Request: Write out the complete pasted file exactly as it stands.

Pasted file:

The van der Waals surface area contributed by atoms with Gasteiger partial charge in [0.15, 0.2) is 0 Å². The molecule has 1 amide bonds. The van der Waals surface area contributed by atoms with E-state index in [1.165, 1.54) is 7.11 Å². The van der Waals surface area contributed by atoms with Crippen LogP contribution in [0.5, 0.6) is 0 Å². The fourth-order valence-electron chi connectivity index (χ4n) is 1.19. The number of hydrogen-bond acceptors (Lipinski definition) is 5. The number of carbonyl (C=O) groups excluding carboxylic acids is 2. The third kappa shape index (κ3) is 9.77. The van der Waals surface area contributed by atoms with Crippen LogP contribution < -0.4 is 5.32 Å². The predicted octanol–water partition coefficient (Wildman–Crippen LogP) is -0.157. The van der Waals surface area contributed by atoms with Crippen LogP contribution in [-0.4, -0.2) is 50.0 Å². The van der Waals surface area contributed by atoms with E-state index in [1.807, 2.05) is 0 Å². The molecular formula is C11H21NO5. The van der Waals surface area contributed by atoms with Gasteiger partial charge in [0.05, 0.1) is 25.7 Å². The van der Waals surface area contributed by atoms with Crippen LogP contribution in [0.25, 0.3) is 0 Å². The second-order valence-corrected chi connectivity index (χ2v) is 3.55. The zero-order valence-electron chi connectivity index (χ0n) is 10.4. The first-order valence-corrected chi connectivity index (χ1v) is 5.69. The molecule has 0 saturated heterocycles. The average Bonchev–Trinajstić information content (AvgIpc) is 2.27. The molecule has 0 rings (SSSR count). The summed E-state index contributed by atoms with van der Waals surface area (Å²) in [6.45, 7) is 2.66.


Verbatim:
The van der Waals surface area contributed by atoms with Gasteiger partial charge in [0.15, 0.2) is 0 Å². The molecule has 1 amide bonds. The van der Waals surface area contributed by atoms with E-state index in [1.165, 1.54) is 7.11 Å². The van der Waals surface area contributed by atoms with Crippen LogP contribution in [0.5, 0.6) is 0 Å². The fourth-order valence-electron chi connectivity index (χ4n) is 1.19. The number of hydrogen-bond acceptors (Lipinski definition) is 5. The number of carbonyl (C=O) groups excluding carboxylic acids is 2. The third kappa shape index (κ3) is 9.77. The van der Waals surface area contributed by atoms with Crippen LogP contribution < -0.4 is 5.32 Å². The predicted octanol–water partition coefficient (Wildman–Crippen LogP) is -0.157. The van der Waals surface area contributed by atoms with Crippen LogP contribution in [-0.4, -0.2) is 50.0 Å². The van der Waals surface area contributed by atoms with E-state index in [1.807, 2.05) is 0 Å². The molecular formula is C11H21NO5. The van der Waals surface area contributed by atoms with Gasteiger partial charge in [0.05, 0.1) is 25.7 Å². The van der Waals surface area contributed by atoms with Crippen LogP contribution in [0.25, 0.3) is 0 Å². The second-order valence-corrected chi connectivity index (χ2v) is 3.55. The zero-order valence-electron chi connectivity index (χ0n) is 10.4. The first-order valence-corrected chi connectivity index (χ1v) is 5.69. The molecule has 0 saturated heterocycles. The average Bonchev–Trinajstić information content (AvgIpc) is 2.27. The molecule has 0 rings (SSSR count). The summed E-state index contributed by atoms with van der Waals surface area (Å²) in [6.45, 7) is 2.66.